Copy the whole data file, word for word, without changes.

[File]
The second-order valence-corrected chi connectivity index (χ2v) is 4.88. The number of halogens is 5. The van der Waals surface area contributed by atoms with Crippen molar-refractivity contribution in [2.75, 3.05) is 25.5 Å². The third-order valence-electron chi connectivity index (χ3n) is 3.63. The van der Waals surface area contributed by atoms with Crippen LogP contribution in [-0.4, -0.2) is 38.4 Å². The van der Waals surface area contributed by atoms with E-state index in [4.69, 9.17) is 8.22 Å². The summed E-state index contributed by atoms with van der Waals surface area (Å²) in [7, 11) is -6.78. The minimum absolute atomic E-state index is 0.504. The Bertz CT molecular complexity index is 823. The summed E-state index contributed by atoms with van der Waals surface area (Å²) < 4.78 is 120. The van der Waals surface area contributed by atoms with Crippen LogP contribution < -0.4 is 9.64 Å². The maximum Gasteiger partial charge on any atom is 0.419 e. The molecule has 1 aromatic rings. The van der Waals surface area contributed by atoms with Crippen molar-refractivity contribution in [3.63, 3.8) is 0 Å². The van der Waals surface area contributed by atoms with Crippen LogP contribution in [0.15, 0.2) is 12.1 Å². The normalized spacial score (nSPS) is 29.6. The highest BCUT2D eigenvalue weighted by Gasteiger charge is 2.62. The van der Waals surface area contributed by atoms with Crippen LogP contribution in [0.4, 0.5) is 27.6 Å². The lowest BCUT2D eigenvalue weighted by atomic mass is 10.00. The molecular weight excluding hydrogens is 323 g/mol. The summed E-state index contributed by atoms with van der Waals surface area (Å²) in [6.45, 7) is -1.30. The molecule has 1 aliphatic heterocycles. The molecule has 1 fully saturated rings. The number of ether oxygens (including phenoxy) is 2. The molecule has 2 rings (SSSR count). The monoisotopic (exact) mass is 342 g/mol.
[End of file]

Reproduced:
The second-order valence-corrected chi connectivity index (χ2v) is 4.88. The number of halogens is 5. The van der Waals surface area contributed by atoms with Crippen molar-refractivity contribution in [2.75, 3.05) is 25.5 Å². The third-order valence-electron chi connectivity index (χ3n) is 3.63. The van der Waals surface area contributed by atoms with Crippen LogP contribution in [-0.4, -0.2) is 38.4 Å². The van der Waals surface area contributed by atoms with E-state index in [4.69, 9.17) is 8.22 Å². The summed E-state index contributed by atoms with van der Waals surface area (Å²) in [7, 11) is -6.78. The minimum absolute atomic E-state index is 0.504. The Bertz CT molecular complexity index is 823. The summed E-state index contributed by atoms with van der Waals surface area (Å²) < 4.78 is 120. The van der Waals surface area contributed by atoms with Crippen LogP contribution < -0.4 is 9.64 Å². The maximum Gasteiger partial charge on any atom is 0.419 e. The molecule has 1 aromatic rings. The van der Waals surface area contributed by atoms with Crippen molar-refractivity contribution in [3.63, 3.8) is 0 Å². The van der Waals surface area contributed by atoms with Crippen LogP contribution in [0.15, 0.2) is 12.1 Å². The normalized spacial score (nSPS) is 29.6. The highest BCUT2D eigenvalue weighted by Gasteiger charge is 2.62. The van der Waals surface area contributed by atoms with Crippen LogP contribution in [0.4, 0.5) is 27.6 Å². The lowest BCUT2D eigenvalue weighted by atomic mass is 10.00. The molecular weight excluding hydrogens is 323 g/mol. The summed E-state index contributed by atoms with van der Waals surface area (Å²) in [6.45, 7) is -1.30. The molecule has 1 aliphatic heterocycles. The molecule has 1 fully saturated rings. The number of ether oxygens (including phenoxy) is 2. The molecule has 2 rings (SSSR count). The monoisotopic (exact) mass is 342 g/mol.